Here's Why Google and Microsoft are Fighting Against Qualcomm and Verizon's New LTE Technology
Here’s Why Google and
Microsoft Are Fighting Against
Qualcomm and Verizon’s New
A new LTE technology
Qualcomm, Verizon, and other wireless carriers are pursuing a new LTE
technology called LTE Unlicensed, or LTE-U. The new tech allows LTE
signals to use unlicensed airwaves that are typically reserved for things like
garage door openers, wireless baby monitors, and Wi-Fi signals.
Image Source: Qualcomm.
Verizon and Qualcomm want to tap into LTE-U because it will help offload
some of the LTE signals from cellular networks, which should help improve
“Unlicensed spectrum is going to be an important
part of providing a better mobile broadband
experience for our customers.”
— David Young,Verizon’s vice president of public policy
The flip side
Google, Microsoft, and other tech and cable companies aren’t exactly excited
about LTE-U. They claim that the new technology can hijack the unlicensed
airwaves for its own use, forcing Wi-Fi signals to sit and wait until the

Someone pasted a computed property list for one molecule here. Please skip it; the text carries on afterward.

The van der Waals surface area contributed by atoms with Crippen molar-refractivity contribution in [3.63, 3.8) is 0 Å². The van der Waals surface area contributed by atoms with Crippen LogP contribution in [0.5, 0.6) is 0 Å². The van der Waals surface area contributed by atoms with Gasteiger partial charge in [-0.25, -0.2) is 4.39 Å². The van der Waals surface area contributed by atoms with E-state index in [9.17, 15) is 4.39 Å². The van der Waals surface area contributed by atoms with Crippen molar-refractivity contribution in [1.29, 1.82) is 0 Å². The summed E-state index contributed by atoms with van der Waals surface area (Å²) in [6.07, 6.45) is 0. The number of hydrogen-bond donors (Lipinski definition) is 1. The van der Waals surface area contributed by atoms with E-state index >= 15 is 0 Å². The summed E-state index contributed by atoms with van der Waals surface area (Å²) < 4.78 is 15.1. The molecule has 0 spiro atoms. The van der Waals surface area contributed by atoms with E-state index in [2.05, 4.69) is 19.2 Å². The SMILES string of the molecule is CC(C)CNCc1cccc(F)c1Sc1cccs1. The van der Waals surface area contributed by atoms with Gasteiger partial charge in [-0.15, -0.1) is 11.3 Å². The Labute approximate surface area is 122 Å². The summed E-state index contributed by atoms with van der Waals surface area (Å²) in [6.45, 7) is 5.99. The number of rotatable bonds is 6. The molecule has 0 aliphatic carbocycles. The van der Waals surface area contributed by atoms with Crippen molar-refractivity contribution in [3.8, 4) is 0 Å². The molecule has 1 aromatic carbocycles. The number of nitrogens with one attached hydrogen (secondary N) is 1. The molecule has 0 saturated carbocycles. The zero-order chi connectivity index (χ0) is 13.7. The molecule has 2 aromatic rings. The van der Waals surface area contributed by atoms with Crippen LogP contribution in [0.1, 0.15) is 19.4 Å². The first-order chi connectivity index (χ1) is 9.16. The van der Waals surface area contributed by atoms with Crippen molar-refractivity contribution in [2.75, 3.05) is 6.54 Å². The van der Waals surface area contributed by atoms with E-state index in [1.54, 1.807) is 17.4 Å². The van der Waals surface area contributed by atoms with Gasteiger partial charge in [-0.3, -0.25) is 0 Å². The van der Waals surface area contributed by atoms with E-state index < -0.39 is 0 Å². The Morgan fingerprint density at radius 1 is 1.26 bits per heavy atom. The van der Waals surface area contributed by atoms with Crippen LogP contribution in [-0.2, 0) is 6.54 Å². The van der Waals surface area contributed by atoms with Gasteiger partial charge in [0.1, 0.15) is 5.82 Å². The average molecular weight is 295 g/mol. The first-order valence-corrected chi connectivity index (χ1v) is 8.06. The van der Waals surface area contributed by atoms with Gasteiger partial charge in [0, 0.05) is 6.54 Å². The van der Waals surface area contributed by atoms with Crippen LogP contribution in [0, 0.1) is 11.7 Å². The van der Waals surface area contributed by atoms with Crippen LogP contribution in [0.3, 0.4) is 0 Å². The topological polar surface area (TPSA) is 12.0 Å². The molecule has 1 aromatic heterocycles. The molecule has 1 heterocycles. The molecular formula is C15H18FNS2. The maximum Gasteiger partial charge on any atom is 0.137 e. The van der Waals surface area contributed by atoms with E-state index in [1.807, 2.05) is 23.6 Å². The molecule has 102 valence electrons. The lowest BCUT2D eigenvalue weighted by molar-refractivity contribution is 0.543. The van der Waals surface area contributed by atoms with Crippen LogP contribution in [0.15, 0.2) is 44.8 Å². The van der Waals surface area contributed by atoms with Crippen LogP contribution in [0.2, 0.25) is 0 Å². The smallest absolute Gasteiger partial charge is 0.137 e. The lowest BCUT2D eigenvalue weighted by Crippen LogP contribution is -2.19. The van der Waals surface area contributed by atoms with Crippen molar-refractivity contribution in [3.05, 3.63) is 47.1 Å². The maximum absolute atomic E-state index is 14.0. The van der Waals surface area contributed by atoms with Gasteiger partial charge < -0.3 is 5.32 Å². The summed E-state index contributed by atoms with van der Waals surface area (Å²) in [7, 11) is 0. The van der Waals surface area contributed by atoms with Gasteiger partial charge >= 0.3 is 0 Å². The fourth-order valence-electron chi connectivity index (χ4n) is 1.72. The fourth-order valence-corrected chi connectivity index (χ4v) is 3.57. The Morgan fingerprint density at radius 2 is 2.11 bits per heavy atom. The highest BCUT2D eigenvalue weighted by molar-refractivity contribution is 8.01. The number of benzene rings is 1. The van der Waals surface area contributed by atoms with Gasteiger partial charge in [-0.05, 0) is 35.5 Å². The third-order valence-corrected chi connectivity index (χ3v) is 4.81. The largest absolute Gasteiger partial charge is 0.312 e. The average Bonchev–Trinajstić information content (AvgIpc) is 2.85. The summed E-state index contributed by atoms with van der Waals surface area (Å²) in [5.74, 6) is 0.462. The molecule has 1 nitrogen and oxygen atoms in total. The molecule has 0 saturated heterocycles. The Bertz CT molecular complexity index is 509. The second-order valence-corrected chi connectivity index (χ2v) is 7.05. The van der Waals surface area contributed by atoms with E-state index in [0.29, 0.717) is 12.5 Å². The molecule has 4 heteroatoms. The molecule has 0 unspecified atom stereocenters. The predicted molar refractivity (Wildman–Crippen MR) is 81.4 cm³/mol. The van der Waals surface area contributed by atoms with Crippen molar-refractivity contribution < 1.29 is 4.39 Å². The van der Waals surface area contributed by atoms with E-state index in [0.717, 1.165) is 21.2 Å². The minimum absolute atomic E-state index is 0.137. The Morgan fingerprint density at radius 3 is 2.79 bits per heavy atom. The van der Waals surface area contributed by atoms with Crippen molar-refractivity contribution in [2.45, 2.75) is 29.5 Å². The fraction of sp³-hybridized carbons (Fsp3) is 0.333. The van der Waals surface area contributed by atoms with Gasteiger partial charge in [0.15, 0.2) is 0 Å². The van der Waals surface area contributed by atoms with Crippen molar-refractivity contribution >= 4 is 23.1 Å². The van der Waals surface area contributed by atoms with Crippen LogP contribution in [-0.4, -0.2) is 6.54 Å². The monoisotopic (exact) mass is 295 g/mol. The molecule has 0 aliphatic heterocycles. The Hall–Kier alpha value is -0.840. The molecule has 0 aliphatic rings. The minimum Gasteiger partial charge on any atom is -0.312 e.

airwaves are free again.
Image Source: Google.
“We are concerned that any technology that makes
use of a licensed control channel will use that
channel to give it priority access to the medium, and
in this case degrade the performance of services
delivered over Wi-Fi and other technologies that rely
exclusively on unlicensed spectrum.”
— Michael Daum, Microsoft’s technology policy strategist
Qualcomm and Verizon say they have proof that LTE-U doesn’t interfere with
Wi-Fi signals, while Microsoft and Google have data showing the exact
Image Source: Qualcomm.
More testing needed
Microsoft and Google are calling for more testing of LTE-U before it’s allowed
to be implemented, and have started lobbying the Federal Communications
Commission for a temporary block on LTE-U. But so far, the FCC has said
that LTE-U is something that the tech and wireless companies need to figure
out on their own.
“Folks, you’ve got to come together and resolve this
in a broad-based standard.”
— Tom Wheeler, FCC chairman
LTE-U’s future is up in the air
The same organization that sets Wi-Fi standards, the Institute of Electrical
and Electronics Engineers (or IEEE), may ask Qualcomm and carriers to
submit their technology for testing. But if all of the companies can’t come to a
resolution, then the FCC may eventually get involved.
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